Lymphoma Cancer Survival Rate

Despite lymphoma cancer emerging as one the more common cancers over recent years, fortunately it appears as though survival rates are continually improving. However, just like the majority of issues with the cancer, the rates have to be broken down into two sections as they vary depending on whether the patient is suffering from Hodgkin’s or non-Hodgkin’s lymphoma.

Hodgkin’s Lymphoma Survival Rate

As well as being crucial in the treatment of lymphoma, the stages that have been defined through the cancer have also been used to publish a more accurate list of survival statistics. Instead of simply issuing a standard figure, experts have instead varied their rates to give people a more realistic outlook on their condition.

The figures are based on five year rates and read like the following:

  • Stage I Patients – Patients in the first stage of Hodgkin’s lymphoma have a very high survival rate, with the average being 90%.
  • Stage II Patients – Despite the progression in stages, the survival rate remains the same at 90%.
  • Stage III Patients – There is a slight drop for Stage III sufferers, who now have a 80% survival rate.
  • Stage IV Patients – The final stage brings a large drop, with patients having a 65% average chance of surviving.

Non-Hodgkin’s Lymphoma Survival Rate

Experts have seemingly taken a more comprehensive approach in publishing the survival rates of non-Hodgkin's lymphoma. A method called the International Prognostic Index (IPI) was developed, which took into account various factors that would influence survival.

There are five factors in total, separated into a 'good' and 'poor' category:

  • Age – Those patients who are below 60 are classed as ‘good’, while those who are over it are defined as ‘poor’ through the index.

  • Stage of the Cancer – If a patient is in either Stage I or Stage II of the cancer, they are classed as ‘good’. A sufferer in Stage III or Stage IV on the other hand is classed as ‘poor’.

  • Location of the Lymphoma – The classification of ‘good’ is given to patients who have lymphoma in a maximum of one area outside of the lymph nodes. Those sufferers who have lymphoma in more than one organ outside of the lymph nodes are classed as ‘poor’.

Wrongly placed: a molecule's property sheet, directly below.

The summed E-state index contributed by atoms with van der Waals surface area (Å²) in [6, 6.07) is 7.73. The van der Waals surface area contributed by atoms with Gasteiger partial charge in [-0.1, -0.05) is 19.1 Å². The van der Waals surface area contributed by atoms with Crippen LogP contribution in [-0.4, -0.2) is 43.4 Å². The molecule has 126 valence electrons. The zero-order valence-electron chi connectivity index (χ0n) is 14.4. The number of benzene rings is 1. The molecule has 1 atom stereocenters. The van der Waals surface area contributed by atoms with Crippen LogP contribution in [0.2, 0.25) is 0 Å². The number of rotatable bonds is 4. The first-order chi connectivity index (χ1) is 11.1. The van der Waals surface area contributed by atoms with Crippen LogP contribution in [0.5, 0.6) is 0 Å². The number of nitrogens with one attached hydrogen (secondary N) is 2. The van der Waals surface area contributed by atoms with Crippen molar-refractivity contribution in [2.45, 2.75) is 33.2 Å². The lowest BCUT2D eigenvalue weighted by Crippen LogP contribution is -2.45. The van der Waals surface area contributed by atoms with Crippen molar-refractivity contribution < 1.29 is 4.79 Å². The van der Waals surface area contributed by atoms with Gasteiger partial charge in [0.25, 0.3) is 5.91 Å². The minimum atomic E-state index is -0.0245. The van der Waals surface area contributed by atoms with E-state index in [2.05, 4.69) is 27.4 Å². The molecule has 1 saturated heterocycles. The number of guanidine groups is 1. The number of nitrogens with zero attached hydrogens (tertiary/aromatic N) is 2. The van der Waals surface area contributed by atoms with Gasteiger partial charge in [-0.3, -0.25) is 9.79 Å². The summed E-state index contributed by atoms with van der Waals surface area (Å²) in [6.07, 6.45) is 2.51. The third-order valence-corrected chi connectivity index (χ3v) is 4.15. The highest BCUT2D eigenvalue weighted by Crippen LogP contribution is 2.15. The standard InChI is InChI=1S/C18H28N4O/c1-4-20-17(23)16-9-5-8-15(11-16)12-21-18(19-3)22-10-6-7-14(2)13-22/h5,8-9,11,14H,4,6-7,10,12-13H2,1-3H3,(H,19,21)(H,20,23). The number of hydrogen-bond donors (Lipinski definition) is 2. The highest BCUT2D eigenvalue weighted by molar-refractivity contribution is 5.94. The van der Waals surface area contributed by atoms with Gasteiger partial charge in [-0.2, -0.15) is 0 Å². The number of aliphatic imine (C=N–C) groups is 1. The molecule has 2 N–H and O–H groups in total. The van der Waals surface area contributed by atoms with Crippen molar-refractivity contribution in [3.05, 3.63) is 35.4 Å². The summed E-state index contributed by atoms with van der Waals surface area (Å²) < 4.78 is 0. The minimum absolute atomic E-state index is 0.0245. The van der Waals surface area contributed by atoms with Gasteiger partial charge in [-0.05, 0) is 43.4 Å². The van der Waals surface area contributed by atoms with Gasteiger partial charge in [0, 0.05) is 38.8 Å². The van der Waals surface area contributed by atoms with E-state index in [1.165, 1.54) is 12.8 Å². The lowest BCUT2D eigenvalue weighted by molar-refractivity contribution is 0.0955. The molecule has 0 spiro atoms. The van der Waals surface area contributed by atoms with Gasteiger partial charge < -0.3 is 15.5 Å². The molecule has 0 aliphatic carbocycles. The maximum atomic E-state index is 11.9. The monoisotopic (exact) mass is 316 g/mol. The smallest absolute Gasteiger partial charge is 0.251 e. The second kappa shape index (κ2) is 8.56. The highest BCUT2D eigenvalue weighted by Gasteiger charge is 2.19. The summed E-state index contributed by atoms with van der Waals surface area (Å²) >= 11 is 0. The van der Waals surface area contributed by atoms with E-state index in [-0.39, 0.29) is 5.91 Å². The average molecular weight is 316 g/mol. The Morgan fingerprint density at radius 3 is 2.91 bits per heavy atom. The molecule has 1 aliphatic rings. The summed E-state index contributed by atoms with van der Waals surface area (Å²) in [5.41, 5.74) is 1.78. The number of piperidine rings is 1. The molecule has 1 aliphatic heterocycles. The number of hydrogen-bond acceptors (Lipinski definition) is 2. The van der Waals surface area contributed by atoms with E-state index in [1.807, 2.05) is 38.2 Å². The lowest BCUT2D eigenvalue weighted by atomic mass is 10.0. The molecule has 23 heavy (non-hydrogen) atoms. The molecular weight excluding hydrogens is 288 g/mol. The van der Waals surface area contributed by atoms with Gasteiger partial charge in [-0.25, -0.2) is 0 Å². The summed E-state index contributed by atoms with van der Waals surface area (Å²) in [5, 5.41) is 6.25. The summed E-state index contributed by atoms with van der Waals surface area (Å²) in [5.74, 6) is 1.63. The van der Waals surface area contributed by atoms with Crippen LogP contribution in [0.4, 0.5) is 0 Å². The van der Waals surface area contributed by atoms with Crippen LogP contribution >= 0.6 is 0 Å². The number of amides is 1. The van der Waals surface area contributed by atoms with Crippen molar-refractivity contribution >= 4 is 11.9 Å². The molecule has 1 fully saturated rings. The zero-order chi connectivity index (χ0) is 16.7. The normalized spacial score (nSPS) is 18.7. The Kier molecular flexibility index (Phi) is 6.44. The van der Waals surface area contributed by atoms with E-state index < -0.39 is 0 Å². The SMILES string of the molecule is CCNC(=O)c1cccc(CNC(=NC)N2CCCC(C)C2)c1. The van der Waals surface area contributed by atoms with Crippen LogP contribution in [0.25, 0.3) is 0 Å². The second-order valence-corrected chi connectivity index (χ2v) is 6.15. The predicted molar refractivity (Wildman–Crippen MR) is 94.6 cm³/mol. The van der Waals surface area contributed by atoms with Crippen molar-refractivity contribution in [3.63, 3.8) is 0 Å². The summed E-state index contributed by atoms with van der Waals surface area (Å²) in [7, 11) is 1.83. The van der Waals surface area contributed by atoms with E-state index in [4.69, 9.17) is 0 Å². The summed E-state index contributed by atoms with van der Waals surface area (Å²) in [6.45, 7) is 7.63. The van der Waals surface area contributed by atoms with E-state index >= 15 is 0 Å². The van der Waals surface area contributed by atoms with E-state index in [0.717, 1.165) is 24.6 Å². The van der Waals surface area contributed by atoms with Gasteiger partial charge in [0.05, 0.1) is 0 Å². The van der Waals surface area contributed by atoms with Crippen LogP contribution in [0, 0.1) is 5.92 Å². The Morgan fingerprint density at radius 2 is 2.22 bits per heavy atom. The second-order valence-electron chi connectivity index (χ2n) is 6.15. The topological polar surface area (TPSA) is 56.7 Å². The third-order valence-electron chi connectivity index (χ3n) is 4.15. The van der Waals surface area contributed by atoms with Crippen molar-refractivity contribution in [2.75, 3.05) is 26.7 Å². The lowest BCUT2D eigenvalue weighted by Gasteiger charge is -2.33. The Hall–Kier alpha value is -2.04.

• Patient’s functionality – If a patient is able to live their life to a normal standard, they are classed as ‘good’. The ‘poor’ classification is given to those who need help with daily activities.

  • Serum LDH – If the protein Serum LDH is seen as normal, a patient will be classified as ‘good’. Those who have high levels will be given the classification of ‘poor’.

The results of this are then taken onto a further stage. For each ‘poor’ issue that a person discovers through the list, they are given one point. The points are then tallied, with conclusions then drawn from the total:

  • Low – 0 – 1 points
  • Low Intermediate – 2 points
  • High Intermediate – 3 points
  • High – 4 – 5 points

Experts have then used studies to conclude that 75% of people in the ‘Low’ category live longer than five years, while just 30% in the ‘High’ sector live that long.

Age Influences Survival Rates

Unsurprisingly, the younger sufferers of Hodgkin's lymphoma have a much better chance of beating the condition. Statistics released in the UK showed that over a five year period, those patients aged 15-49 had about 60% more chance of surviving than those aged over 70.

Similarly, sufferers of non-Hodgkin's lymphoma have more chance of surviving the condition if they are of a younger age. 65% of those aged 15-44 are expected to survive, while the rate drops to just 37% for those aged 65-74.

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